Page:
• $content (string): The block default content.
  • $block (WP_Block): The block instance.

Use multiple scripts per block

The WordPress 6.1 version enables defining multiple script files in all relevant block.json entries: editScript, script, and viewScript. (Trac #56408) It’s now possible to pass a script handle registered with the wp_register_script function, a path to a JavaScript file relative to the block.json file, or an array with a mix of both:

{
    "editorScript": "file:./index.js",
    "script": "file:./script.js",
    "viewScript": [ "file:./view.js", "example-shared-view-script" ]
}

WordPress maintains a degree of backwards compatibility by passing along only the first (string) item to any existing code working with these values.

Note: Processing a single string requires a different code than processing an array of strings. Therefore, the WP_Block_Type class and the /wp/v2/block-types REST APIREST API The REST API is an acronym for the RESTful Application Program Interface (API) that uses HTTP requests to GET, PUT, POST and DELETE data. It is how the front end of an application (think “phone app” or “website”) can communicate with the data store (think “database” or “file system”) https://developer.wordpress.org/rest-api/. endpoint deprecate accessing string values through their old names: editor_script, script, view_script, editor_style, and style.

The full array of scripts can be accessed via the following new properties of the WP_Block_Type class and the /wp/v2/block-types REST API endpoint:

  • editor_script_handles,
  • script_handles,
  • view_script_handles,
  • editor_style_handles, and
  • style_handles.

Furthermore, the scripts and styles registered in block.json will automatically be loaded for static and dynamic blocks in WordPress 6.1. Previously, the dynamic blocks were expected to register their assets.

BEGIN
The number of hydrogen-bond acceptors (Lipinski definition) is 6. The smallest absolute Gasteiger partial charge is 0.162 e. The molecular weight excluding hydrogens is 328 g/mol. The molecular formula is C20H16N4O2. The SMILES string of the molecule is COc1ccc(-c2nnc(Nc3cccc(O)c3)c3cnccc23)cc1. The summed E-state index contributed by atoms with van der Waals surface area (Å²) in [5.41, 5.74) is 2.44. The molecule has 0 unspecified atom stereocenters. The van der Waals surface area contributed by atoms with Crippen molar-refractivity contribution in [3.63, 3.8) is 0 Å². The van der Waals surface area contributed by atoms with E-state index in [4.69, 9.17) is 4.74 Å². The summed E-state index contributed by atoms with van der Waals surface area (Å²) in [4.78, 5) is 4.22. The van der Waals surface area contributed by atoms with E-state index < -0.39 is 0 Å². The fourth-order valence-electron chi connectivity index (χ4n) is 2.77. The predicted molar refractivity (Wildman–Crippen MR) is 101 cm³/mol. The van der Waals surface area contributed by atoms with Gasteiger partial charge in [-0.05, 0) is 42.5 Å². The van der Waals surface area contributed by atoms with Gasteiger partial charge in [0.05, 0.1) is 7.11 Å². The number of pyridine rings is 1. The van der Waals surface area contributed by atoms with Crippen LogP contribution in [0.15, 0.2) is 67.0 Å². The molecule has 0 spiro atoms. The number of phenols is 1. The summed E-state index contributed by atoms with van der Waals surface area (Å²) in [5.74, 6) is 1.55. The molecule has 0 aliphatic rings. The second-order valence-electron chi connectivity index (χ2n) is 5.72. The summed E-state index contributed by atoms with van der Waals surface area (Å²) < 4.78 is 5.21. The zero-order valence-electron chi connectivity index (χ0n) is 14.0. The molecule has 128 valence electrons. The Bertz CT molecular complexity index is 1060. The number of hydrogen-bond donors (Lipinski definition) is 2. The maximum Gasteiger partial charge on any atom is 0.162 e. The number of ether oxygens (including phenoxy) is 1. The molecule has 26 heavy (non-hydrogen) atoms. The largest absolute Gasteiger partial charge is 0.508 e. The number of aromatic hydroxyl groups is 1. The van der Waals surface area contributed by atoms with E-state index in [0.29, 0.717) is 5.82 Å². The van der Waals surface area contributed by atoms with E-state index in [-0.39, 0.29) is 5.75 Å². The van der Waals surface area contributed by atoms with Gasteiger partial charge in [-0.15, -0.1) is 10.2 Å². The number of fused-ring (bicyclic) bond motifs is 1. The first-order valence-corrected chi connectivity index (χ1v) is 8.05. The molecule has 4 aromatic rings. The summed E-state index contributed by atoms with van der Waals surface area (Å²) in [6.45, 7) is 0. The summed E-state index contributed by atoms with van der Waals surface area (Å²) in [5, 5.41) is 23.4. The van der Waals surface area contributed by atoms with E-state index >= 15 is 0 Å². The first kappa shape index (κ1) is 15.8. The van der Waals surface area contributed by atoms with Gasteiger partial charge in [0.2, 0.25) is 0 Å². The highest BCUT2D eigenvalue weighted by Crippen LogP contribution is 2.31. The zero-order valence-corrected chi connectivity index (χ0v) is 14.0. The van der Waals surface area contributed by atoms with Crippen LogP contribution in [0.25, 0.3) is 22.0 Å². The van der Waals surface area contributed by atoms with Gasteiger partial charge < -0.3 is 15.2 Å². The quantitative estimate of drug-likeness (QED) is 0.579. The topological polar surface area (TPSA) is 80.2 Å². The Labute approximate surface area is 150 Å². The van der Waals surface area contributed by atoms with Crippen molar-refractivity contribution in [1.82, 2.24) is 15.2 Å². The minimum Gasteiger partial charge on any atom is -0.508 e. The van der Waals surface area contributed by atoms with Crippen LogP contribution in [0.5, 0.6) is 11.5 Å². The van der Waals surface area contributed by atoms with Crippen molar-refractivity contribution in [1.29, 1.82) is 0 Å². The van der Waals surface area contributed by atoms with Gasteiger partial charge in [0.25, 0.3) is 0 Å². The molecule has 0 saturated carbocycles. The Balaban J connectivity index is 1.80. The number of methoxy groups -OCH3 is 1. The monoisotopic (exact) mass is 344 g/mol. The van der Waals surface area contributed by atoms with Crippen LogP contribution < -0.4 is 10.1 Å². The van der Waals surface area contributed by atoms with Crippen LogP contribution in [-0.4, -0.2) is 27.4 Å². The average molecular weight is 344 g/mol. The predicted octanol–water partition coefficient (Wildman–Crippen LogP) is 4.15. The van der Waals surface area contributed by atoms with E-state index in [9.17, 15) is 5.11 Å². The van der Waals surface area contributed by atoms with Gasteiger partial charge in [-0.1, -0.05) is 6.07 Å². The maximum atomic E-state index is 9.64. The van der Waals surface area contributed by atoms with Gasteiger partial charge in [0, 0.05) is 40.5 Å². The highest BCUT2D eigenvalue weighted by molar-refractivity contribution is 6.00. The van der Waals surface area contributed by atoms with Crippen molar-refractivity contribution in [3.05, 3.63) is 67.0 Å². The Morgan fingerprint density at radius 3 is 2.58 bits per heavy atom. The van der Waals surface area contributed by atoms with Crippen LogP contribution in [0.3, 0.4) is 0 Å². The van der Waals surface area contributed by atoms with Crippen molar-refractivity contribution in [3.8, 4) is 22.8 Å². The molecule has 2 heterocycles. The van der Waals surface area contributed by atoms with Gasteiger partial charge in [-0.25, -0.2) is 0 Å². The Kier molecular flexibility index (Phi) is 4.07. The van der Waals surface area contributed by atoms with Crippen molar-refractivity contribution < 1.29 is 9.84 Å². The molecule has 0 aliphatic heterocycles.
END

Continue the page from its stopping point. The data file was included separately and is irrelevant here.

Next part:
Combined with the support for multiple stylesheets per block shipped with WordPress 5.9, this change enables developers to use multiple entries for all supported asset types.

Import individual coreCore Core is the set of software required to run WordPress. The Core Development Team builds WordPress. blocks from @wordpress/block-library

The import of individual core blocks (Pull request #42258) from the @wordpress/block-library npm package was enabled to help developers reduce the bundle size of their applications. Prior to this change, the use of a single core block required pulling in the entire set.

Individual core blocks can be imported in three different ways:

// You can import and automatically register the block:
import '@wordpress/block-library/build-module/verse/init';

// Or you can automatically register the block and reuse the reference:
import verseBlock from '@wordpress/block-library/build-module/verse/init';

// Or you can import the init function without registering the block…
import { init } from '@wordpress/block-library/build-module/verse';

// …and then register the block when needed:
const verseBlock = init();

Props to @gziolo, and @revgeorge for technical review, to @bph and @webcommsat for final review.

#6-1, #dev-notes, #dev-notes-6-1, #developer-documentation

Content only editing and other locking updates

WordPress 6.1 comes with content-only editing for blocks, patterns, and templates, as well as a template lock inheritance for the Column blockBlock Block is the abstract term used to describe units of markup that, composed together, form the content or layout of a webpage using the WordPress editor. The idea combines concepts of what in the past may have achieved with shortcodes, custom HTML, and embed discovery into a single consistent API and user experience..